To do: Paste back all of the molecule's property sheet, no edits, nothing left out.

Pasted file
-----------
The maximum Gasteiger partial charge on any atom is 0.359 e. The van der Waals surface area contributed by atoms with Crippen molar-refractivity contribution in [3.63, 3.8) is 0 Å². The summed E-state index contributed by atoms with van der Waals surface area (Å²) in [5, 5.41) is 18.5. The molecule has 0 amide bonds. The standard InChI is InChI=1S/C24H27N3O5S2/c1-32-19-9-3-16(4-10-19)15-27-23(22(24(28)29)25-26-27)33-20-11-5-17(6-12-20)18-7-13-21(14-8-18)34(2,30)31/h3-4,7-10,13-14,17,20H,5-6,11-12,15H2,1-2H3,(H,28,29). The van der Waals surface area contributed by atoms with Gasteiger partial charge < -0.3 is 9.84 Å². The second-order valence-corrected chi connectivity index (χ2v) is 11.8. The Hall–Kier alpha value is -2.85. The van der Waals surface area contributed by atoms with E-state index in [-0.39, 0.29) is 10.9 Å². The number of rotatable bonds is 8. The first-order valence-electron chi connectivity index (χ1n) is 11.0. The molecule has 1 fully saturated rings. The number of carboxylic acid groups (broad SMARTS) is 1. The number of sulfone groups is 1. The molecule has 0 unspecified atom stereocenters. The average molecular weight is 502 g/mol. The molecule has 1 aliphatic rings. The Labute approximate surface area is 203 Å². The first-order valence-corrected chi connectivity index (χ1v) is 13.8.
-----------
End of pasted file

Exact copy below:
The maximum Gasteiger partial charge on any atom is 0.359 e. The van der Waals surface area contributed by atoms with Crippen molar-refractivity contribution in [3.63, 3.8) is 0 Å². The summed E-state index contributed by atoms with van der Waals surface area (Å²) in [5, 5.41) is 18.5. The molecule has 0 amide bonds. The standard InChI is InChI=1S/C24H27N3O5S2/c1-32-19-9-3-16(4-10-19)15-27-23(22(24(28)29)25-26-27)33-20-11-5-17(6-12-20)18-7-13-21(14-8-18)34(2,30)31/h3-4,7-10,13-14,17,20H,5-6,11-12,15H2,1-2H3,(H,28,29). The van der Waals surface area contributed by atoms with Gasteiger partial charge < -0.3 is 9.84 Å². The second-order valence-corrected chi connectivity index (χ2v) is 11.8. The Hall–Kier alpha value is -2.85. The van der Waals surface area contributed by atoms with E-state index in [-0.39, 0.29) is 10.9 Å². The number of rotatable bonds is 8. The first-order valence-electron chi connectivity index (χ1n) is 11.0. The molecule has 1 fully saturated rings. The number of carboxylic acid groups (broad SMARTS) is 1. The number of sulfone groups is 1. The molecule has 0 unspecified atom stereocenters. The average molecular weight is 502 g/mol. The molecule has 1 aliphatic rings. The Labute approximate surface area is 203 Å². The first-order valence-corrected chi connectivity index (χ1v) is 13.8.